Medicare officials said on Tuesday that it will expand coverage for telemedicine across the country to help seniors with health problems stay at home to avoid contracting the coronavirus.
Previously, Medicare patients were limited in their coverage when they used telehealth and would previously only receive coverage for routine services in certain circumstances, such as if they lived in a remote location. But the federal government said that Medicare would temporarily pay clinicians to provide telehealth services to its patients including mental health counseling, common office visits, and preventative health screenings.
Patients using telehealth are normally required to fill out waivers before accessing telehealth, but those waivers can be done verbally and documented during your telehealth visit.
“Your medical information will continue to be confidential,” said Purrington. “We want our patients and families to be confident that they can use telehealth as a trusted resource to communicate with their medical or behavioral health provider.”
In an effort to reduce the burden of calls on Healthcare Facilities, Panhandle Health has coordinated an Information Hotline to address any and all questions/concerns.
Q. What are coronaviruses?
A: Human coronaviruses were first identified in the mid-1960s. They are a respiratory virus named for the crown-like spikes on their surface. We are currently aware of seven different types of human coronaviruses, four of which are associated with mild to moderate upper-respiratory tract illnesses, like the common cold. Other types of the virus include severe acute respiratory syndrome (SARS), the Middle East Respiratory Syndrome, (MERS) and Coronavirus Disease (COVID-19), which is responsible for the latest outbreak. Although COVID-19 is similar to the other types of coronaviruses, it is unique in many ways and we are still learning more each day.
Q. How do you get infected with COVID-19?
A: COVID-19 is spread by close person-to-person contact from droplets from a cough or sneeze, which can get into your mouth, nose, or lungs. Close contact is defined as being within approximately 6 feet of another person. There aren’t many cases in the U.S., so the risk of contracting COVID-19 is low.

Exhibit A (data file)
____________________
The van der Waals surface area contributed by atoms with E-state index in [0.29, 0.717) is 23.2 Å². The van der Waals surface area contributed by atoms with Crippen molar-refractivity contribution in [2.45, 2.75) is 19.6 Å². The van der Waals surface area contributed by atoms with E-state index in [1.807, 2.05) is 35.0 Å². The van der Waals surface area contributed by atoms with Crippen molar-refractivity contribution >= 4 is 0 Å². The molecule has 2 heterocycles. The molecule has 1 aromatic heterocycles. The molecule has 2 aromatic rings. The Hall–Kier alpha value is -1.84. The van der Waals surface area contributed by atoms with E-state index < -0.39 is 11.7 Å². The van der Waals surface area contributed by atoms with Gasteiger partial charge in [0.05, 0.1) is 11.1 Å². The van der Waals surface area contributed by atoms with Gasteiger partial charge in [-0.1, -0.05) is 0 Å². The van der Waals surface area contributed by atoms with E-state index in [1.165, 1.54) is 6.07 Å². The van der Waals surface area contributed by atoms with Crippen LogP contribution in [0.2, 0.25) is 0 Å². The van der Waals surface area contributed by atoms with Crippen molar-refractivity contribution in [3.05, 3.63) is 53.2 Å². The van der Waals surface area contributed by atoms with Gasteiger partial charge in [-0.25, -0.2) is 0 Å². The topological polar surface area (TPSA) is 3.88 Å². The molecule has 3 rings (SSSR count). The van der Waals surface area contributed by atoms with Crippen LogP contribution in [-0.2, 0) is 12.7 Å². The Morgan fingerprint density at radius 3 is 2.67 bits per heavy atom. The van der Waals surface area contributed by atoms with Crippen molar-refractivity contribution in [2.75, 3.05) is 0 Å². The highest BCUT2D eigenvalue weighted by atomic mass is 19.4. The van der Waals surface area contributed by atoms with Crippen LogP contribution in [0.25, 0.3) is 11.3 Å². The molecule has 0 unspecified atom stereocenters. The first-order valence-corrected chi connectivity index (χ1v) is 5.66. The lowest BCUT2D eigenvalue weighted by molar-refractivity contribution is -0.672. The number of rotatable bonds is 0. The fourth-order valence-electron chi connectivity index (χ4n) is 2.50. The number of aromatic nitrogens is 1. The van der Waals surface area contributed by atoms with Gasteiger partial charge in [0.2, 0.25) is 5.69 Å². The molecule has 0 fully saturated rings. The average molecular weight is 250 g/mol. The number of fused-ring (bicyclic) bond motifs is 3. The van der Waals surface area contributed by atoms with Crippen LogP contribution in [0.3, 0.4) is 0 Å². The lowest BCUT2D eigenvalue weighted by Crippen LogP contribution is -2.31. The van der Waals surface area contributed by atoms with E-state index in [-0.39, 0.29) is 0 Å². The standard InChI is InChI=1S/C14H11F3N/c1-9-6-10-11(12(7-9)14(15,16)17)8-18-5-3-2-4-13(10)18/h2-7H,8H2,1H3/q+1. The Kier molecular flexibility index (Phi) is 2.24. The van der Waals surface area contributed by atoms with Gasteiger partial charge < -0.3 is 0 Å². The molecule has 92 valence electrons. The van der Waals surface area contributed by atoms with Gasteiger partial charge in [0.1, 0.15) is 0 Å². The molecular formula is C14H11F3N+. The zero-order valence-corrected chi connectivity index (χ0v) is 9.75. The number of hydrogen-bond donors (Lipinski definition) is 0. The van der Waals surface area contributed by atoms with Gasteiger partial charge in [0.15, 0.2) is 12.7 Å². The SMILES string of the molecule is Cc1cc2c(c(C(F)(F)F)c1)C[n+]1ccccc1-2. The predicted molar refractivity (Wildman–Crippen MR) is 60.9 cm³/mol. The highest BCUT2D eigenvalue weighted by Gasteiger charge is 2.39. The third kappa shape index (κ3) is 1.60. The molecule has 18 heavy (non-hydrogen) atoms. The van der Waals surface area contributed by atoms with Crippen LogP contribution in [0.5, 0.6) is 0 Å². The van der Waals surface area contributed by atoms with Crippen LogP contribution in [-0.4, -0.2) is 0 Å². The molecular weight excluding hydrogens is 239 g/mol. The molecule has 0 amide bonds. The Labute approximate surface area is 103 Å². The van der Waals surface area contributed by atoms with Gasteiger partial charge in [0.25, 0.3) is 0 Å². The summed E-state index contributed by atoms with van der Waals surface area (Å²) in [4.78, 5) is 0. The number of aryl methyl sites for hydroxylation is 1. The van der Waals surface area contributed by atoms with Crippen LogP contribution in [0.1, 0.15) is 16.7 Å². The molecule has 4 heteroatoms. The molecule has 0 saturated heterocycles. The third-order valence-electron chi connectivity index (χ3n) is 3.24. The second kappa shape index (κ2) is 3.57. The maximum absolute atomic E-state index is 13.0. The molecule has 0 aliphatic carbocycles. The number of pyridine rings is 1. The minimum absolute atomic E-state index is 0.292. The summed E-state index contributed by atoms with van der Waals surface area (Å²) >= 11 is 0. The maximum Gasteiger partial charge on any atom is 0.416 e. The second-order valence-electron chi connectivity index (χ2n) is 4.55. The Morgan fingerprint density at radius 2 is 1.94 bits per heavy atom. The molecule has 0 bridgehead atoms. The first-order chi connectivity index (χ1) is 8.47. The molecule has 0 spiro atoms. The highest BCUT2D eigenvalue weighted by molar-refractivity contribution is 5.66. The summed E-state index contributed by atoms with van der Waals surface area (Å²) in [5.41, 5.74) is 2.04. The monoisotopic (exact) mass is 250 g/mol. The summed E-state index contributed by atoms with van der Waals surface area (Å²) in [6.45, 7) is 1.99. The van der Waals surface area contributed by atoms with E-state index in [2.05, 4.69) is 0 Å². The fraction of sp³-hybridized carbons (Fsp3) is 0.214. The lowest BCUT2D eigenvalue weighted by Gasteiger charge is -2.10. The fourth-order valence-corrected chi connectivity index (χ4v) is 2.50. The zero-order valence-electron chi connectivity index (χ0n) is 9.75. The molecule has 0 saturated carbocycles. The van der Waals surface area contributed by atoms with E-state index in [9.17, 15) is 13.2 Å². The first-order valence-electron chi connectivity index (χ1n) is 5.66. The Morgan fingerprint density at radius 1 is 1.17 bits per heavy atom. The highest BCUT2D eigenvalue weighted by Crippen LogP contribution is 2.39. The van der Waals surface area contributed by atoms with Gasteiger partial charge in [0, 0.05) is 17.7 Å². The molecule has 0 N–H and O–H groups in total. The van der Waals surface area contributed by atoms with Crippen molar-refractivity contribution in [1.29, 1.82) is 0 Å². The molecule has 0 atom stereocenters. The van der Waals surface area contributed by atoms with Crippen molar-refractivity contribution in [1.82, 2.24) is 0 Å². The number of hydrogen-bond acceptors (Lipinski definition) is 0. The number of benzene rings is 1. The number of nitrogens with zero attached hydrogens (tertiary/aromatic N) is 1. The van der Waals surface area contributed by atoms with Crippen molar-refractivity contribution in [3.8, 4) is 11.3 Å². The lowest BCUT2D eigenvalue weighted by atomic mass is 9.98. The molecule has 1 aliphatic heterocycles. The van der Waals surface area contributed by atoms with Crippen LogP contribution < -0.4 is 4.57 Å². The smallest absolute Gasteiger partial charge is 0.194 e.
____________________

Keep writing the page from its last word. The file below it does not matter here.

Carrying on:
Q. How do I know if I have COVID-19?
A: If you were recently exposed to someone with a confirmed case of COVID-19 or have been in a place where an outbreak has occurred within the last two weeks the following symptoms could indicate you have contracted COVID-19: - fever; - cough; or - shortness of breath. Unless your symptoms are severe, it is recommended you call your healthcare provider first before entering a healthcare facility. When speaking with a healthcare provider in-person or on the phone, be sure to note your symptoms, travel history, or if you were exposed to a person diagnosed with the virus.
Q. How severe is this illness?
A: The World Health Organization says 80% of people with COVID-19 have a mild form of the illness with cold- or flulike symptoms. The people most likely to get seriously ill from this virus are people over 60 and/or those with pre-existing health conditions. It is estimated that for every 100 cases of COVID-19, between two and four people would die. This is very different from a coronavirus like SARS, where nearly ten in 100 sick people died from the illness.
Q. I see people wearing masks, should I be doing that?
A: Health officials in the U.S. do not recommend the use of masks among people not showing symptoms of COVID-19. People in places where spread is more likely, may have been instructed to wear masks to prevent infecting others and to possibly prevent getting ill from close contact in crowded places.
Q. What can I do to prevent getting sick from COVID-19?
A: The following tips will help to prevent COVID-19 as well as other respiratory viruses: • Wash your hands often with soap and water for at least 20 seconds. If soap and water are not available, use an alcohol-based hand sanitizer with at least 60% alcohol.
- Don't touch your eyes, nose, or mouth, especially with unwashed hands.
- Avoid close contact with people who are showing symptoms of illness.
- Clean and disinfect frequently touched objects and surfaces.
- Cover your cough or sneezes with a tissue or sneeze into your elbow. Throw the tissue in the garbage and make sure to clean your hands afterwards.
- Stay home when you are sick